Ohio Voters Reject Legalizing Marijuana Controlled by Investors

Updated on
  • Measure would have allowed medicinal and recreational use
  • Ten groups would have controlled growing sites, distribution

Marijuana plants grow at the MedMar Healing Center, a medical-marijuana dispensary, in San Jose, California, on Feb. 7, 2013.

Photographer: David Paul Morris/Bloomberg

Ohio voters rejected a ballot measure to legalize medicinal and recreational marijuana, which opponents said was wrong for the state and would have given investor groups a lock on profits.

The proposed constitutional amendment was losing 65 percent to 35 percent with 82 percent of the vote counted, according to the Associated Press.

Ohio would have become the first state in the U.S. Midwest to legalize marijuana and the only one nationwide to approve both medical and personal use at the same time. It also would have been unique in restricting the number of growing sites in its constitution, according to the Marijuana Policy Project in Washington. The measure identified 10 locations controlled by investors to supply medical dispensaries, retail outlets and manufacturers of pot products.

“Ohio voters rejected a greedy marijuana business plan to make gobs of money for a chosen few at the expense of many,” said Curt Steiner, campaign director for Ohioans Against Marijuana Monopolies, an opposition group that included elected officials and business groups.

Supporters had promised to regulate an underground business that saps time and money from law enforcement agencies. They said it would create a multibillion-dollar industry generating thousands of jobs and $554 million in annual taxes by 2020.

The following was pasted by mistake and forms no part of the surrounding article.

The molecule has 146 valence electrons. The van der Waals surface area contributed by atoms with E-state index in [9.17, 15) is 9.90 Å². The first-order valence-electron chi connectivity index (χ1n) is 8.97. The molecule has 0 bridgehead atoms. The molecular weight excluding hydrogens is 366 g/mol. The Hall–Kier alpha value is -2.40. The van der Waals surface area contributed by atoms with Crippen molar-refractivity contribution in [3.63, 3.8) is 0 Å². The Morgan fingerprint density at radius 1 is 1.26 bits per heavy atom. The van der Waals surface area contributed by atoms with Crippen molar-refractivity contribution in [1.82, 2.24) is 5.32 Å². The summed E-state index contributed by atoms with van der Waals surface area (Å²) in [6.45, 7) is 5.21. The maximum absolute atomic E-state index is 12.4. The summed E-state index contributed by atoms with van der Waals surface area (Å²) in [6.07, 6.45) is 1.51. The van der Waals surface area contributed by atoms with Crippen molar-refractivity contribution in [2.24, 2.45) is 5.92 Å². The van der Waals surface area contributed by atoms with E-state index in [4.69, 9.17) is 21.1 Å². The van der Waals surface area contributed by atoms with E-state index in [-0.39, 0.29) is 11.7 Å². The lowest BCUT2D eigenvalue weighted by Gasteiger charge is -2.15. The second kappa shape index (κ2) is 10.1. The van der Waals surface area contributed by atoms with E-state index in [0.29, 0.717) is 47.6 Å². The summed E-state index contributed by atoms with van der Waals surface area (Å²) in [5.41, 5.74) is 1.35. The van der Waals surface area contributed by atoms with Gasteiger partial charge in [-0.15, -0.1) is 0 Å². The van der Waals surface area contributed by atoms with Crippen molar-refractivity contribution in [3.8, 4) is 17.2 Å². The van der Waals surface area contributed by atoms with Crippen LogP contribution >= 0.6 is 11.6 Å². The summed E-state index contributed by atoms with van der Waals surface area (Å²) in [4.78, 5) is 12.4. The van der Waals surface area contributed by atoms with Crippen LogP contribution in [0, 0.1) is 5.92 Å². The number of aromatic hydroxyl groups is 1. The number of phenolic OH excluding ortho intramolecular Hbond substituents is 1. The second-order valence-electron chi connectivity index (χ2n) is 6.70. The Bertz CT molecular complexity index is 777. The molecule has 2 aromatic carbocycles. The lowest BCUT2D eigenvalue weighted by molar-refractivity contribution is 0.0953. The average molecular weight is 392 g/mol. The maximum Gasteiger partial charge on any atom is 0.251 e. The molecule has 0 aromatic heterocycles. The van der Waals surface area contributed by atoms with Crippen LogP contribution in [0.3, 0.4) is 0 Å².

Efforts Continue

Efforts to legalize marijuana in Ohio will continue “starting tomorrow,” said Ian James of ResponsibleOhio, the committee that promoted the issue.

“The status quo doesn’t work, it’s unacceptable and we’re not going away,” James said in a statement. “All the things we’ve fought for are true.”

Ohio House Speaker Cliff Rosenberger, a Republican, said he expects lawmakers to take steps in the next few weeks toward legalizing medical marijuana, which polls show has strong backing.

Ten investment groups put up $4 million each initially, half for land acquisition and site development and half for the campaign to get the legalization issue on the ballot and pass it, James said.

Among the 23 investors identified by ResponsibleOhio were Oscar Robertson, known as “The Big O.” He played for the Cincinnati Royals and Milwaukee Bucks and was the longest-serving president of the National Basketball Association Players Association. Another was Nick Lachey, a Cincinnati native and member of the former boy-band 98 Degrees.

Torn Apart

Since 2012, Alaska, Colorado, Oregon, Washington and the District of Columbia have legalized marijuana for adult recreational use and 23 states have approved medical pot, according to the National Conference of State Legislatures.

“At a time when too many families are being torn apart by drug abuse, Ohioans said no to easy access to drugs and instead chose a path that helps strengthen our families and communities,” Ohio Governor John Kasich, a Republican presidential candidate, said in a statement.

Ohio voters also approved a competing amendment aimed at blocking the marijuana measure and others like it in the future by preventing the constitution from being used “to grant a monopoly, oligopoly or cartel.” The measure was winning 52 percent to 48 percent, according to the Associated Press.